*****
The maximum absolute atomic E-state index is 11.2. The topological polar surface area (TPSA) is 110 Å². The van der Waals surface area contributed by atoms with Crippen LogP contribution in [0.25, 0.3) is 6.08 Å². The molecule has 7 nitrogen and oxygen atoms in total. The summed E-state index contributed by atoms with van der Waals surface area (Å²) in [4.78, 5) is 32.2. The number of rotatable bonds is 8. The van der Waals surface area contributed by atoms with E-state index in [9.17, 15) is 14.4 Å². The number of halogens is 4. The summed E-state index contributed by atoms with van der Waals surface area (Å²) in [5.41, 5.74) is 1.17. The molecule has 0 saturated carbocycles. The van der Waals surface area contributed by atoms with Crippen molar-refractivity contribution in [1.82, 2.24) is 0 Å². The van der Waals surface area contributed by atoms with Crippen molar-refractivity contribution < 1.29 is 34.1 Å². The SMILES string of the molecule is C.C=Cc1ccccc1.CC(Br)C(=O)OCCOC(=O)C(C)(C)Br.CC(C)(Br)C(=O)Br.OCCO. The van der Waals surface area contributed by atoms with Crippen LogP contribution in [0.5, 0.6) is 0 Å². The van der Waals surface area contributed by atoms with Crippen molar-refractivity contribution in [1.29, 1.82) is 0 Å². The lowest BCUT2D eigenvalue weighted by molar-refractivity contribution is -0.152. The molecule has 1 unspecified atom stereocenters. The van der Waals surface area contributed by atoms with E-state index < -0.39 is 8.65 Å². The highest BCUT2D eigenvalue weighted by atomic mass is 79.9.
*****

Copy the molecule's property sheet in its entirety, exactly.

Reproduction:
The maximum absolute atomic E-state index is 11.2. The topological polar surface area (TPSA) is 110 Å². The van der Waals surface area contributed by atoms with Crippen LogP contribution in [0.25, 0.3) is 6.08 Å². The molecule has 7 nitrogen and oxygen atoms in total. The summed E-state index contributed by atoms with van der Waals surface area (Å²) in [4.78, 5) is 32.2. The number of rotatable bonds is 8. The van der Waals surface area contributed by atoms with E-state index in [9.17, 15) is 14.4 Å². The number of halogens is 4. The summed E-state index contributed by atoms with van der Waals surface area (Å²) in [5.41, 5.74) is 1.17. The molecule has 0 saturated carbocycles. The van der Waals surface area contributed by atoms with Crippen molar-refractivity contribution in [1.82, 2.24) is 0 Å². The van der Waals surface area contributed by atoms with Crippen molar-refractivity contribution < 1.29 is 34.1 Å². The SMILES string of the molecule is C.C=Cc1ccccc1.CC(Br)C(=O)OCCOC(=O)C(C)(C)Br.CC(C)(Br)C(=O)Br.OCCO. The van der Waals surface area contributed by atoms with Crippen LogP contribution in [0.5, 0.6) is 0 Å². The van der Waals surface area contributed by atoms with Crippen molar-refractivity contribution in [1.29, 1.82) is 0 Å². The lowest BCUT2D eigenvalue weighted by molar-refractivity contribution is -0.152. The molecule has 1 unspecified atom stereocenters. The van der Waals surface area contributed by atoms with E-state index < -0.39 is 8.65 Å². The highest BCUT2D eigenvalue weighted by atomic mass is 79.9.